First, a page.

Friday, August 14, 2009

Remembering Ed Pontieri, The Namesake of Nashville's Best Sandwich

Posted By on Fri, Aug 14, 2009 at 4:33 PM

At Savarino's in Hillsboro Village, the front tables are usually taken up by some permutation of the Sandwich Gang--the longtime customers who, by dint of respect, affection, or complaining long enough, have a sandwich named in their honor on Corrado Savarino's blackboard. In essence, they're a family. They eat together. They make and taste wine together. They celebrate together, kid together, share long, luxuriant meals together.

Today, they grieve together.

Ed Pontieri, the breezy raconteur and avuncular regular who frequently greeted Savarino's patrons as if he were the maitre d', died unexpectedly this morning of a heart attack. He is survived by his wife, Angel, and family in Pittsburgh. He was 56 years old.

The news stunned his friends, who had seen him at Savarino's just last night.

"Everybody's numb," says Corrado Savarino, who spent much of today helping with his friend's funeral arrangements. "I'm in shock."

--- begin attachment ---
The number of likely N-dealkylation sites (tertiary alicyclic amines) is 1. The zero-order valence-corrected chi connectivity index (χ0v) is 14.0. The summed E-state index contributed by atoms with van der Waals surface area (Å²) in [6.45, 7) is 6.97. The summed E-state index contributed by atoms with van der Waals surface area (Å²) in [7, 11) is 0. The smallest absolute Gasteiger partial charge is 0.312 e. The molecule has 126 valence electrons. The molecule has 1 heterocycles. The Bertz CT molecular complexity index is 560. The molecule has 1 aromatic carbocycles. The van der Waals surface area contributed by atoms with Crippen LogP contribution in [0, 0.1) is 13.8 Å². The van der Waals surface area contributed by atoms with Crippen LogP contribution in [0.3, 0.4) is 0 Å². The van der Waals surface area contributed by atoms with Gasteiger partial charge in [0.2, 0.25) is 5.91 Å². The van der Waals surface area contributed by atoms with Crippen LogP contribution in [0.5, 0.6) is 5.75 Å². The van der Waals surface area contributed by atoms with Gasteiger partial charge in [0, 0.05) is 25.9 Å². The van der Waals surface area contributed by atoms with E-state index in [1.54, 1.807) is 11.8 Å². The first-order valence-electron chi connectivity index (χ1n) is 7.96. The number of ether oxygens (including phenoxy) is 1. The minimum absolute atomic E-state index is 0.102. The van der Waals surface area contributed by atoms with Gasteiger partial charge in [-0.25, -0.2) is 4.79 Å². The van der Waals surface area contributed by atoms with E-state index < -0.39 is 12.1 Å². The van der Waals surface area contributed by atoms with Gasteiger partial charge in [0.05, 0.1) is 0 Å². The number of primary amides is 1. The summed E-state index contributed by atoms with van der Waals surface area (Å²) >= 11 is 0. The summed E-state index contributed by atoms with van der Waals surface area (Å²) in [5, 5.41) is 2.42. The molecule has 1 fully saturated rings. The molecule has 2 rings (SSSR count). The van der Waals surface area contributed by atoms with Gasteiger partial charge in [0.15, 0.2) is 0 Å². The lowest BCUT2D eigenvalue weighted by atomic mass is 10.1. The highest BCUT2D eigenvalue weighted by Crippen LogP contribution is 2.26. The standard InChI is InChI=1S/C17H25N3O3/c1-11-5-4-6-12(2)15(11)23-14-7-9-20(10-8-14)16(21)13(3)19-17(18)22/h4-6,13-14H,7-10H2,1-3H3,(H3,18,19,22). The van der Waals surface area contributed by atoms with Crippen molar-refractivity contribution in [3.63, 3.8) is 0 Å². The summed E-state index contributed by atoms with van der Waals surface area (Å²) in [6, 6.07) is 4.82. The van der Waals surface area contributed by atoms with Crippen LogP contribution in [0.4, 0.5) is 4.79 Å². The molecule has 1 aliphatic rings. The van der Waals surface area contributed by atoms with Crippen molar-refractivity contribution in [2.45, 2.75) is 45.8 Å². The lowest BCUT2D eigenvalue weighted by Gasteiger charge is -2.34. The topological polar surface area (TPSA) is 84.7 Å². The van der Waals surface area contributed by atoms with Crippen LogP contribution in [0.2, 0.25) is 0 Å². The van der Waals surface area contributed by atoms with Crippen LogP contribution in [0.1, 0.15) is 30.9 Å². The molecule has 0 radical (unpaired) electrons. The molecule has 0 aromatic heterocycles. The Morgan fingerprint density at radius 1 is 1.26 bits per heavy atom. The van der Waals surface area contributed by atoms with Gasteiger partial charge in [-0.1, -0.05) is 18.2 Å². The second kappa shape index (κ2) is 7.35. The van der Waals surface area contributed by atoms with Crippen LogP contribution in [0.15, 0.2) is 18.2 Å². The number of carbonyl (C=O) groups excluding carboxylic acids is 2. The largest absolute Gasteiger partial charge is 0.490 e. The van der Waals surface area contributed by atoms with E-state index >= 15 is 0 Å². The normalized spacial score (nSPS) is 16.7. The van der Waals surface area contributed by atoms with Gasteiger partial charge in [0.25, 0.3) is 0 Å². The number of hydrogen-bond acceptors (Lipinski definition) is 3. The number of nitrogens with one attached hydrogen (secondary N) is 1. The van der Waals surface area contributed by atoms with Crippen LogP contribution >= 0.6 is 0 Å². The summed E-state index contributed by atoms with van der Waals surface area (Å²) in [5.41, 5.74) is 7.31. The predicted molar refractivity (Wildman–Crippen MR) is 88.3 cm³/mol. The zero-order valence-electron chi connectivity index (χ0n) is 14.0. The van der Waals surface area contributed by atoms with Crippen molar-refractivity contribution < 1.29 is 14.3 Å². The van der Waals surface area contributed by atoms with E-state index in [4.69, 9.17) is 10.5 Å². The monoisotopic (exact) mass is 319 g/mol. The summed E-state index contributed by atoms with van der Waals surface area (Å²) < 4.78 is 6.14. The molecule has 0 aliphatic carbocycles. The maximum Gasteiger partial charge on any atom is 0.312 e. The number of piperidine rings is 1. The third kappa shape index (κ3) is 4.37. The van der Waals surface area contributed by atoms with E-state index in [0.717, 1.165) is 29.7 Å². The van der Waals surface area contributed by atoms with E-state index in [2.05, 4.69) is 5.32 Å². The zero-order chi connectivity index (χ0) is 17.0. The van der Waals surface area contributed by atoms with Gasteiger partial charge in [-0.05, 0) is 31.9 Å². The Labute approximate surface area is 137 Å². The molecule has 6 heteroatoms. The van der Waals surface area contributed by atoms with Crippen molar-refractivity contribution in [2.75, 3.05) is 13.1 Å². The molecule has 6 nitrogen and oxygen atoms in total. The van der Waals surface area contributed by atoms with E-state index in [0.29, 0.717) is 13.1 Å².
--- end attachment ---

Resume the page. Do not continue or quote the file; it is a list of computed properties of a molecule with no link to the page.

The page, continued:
Pontieri was a Southeastern sales rep for O'Reilly Auto Parts. But that's what he did, not who he was. Savarino's patrons knew him as a lively conversationalist, a guy who could find out a stranger's birthplace in five minutes. Not for nothing was perhaps the best sandwich in the city--a fist-thick roll heaped with mortadella, hot sopressata, hot capicola, hot cherry peppers, lettuce, tomato and bomba calabrese--named for him. You wanted to come back to see if he might serve it to you himself, as happened on many occasions.

He'd been a loyal customer of Corrado's since his old place out Nolensville Road. They were so close that Ed even taught Corrado's wife, Carmela, who can be found most days in Savarino's kitchen, how to drive.

Today, Savarino's closed for the weekend. The restaurant will remain closed Monday afternoon for Pontieri's funeral, but it will reopen Monday evening at 6 p.m. for a wake in his honor. There's no word on whether Savarino's will be serving up the Ed Pontieri sandwich that night in his memory, but we should all be remembered so fittingly--for something that gives other people comfort, for something that sustains us in time of need, for something that sends no one away hungry or unfulfilled.

"There's nobody like Ed," Corrado Savarino says. "I never met anybody like him before, and I'll never meet anyone like him again."

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